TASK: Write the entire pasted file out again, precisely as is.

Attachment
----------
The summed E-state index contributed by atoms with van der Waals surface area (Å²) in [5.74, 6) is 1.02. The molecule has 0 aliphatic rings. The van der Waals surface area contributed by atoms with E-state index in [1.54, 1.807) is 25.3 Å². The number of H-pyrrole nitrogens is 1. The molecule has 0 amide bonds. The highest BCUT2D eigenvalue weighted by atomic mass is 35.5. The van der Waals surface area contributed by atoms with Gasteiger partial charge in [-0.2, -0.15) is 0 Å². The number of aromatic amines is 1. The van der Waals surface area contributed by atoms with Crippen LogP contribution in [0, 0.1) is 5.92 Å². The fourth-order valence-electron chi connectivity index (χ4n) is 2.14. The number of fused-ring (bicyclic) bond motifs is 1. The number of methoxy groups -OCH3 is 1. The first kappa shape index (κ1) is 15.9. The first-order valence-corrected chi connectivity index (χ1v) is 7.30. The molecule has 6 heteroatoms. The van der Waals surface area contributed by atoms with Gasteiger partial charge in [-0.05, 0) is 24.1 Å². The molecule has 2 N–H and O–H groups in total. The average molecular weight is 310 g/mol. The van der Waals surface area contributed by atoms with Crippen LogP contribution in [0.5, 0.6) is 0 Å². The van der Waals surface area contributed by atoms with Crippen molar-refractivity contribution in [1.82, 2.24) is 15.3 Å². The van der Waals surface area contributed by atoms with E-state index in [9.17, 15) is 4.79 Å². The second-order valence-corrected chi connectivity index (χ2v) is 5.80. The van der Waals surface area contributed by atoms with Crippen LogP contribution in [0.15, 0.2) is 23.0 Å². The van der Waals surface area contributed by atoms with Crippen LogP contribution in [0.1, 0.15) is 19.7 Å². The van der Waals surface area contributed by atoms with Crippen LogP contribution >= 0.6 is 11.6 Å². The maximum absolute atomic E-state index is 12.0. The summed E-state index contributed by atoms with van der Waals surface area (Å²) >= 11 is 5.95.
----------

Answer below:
The summed E-state index contributed by atoms with van der Waals surface area (Å²) in [5.74, 6) is 1.02. The molecule has 0 aliphatic rings. The van der Waals surface area contributed by atoms with E-state index in [1.54, 1.807) is 25.3 Å². The number of H-pyrrole nitrogens is 1. The molecule has 0 amide bonds. The highest BCUT2D eigenvalue weighted by atomic mass is 35.5. The van der Waals surface area contributed by atoms with Gasteiger partial charge in [-0.2, -0.15) is 0 Å². The number of aromatic amines is 1. The van der Waals surface area contributed by atoms with Crippen LogP contribution in [0, 0.1) is 5.92 Å². The fourth-order valence-electron chi connectivity index (χ4n) is 2.14. The number of fused-ring (bicyclic) bond motifs is 1. The number of methoxy groups -OCH3 is 1. The first kappa shape index (κ1) is 15.9. The first-order valence-corrected chi connectivity index (χ1v) is 7.30. The molecule has 6 heteroatoms. The van der Waals surface area contributed by atoms with Gasteiger partial charge in [-0.05, 0) is 24.1 Å². The molecule has 2 N–H and O–H groups in total. The average molecular weight is 310 g/mol. The van der Waals surface area contributed by atoms with Crippen LogP contribution in [0.5, 0.6) is 0 Å². The van der Waals surface area contributed by atoms with Crippen molar-refractivity contribution in [1.82, 2.24) is 15.3 Å². The van der Waals surface area contributed by atoms with E-state index in [9.17, 15) is 4.79 Å². The second-order valence-corrected chi connectivity index (χ2v) is 5.80. The van der Waals surface area contributed by atoms with Crippen LogP contribution in [0.15, 0.2) is 23.0 Å². The van der Waals surface area contributed by atoms with Crippen LogP contribution in [0.1, 0.15) is 19.7 Å². The van der Waals surface area contributed by atoms with Crippen LogP contribution >= 0.6 is 11.6 Å². The maximum absolute atomic E-state index is 12.0. The summed E-state index contributed by atoms with van der Waals surface area (Å²) >= 11 is 5.95.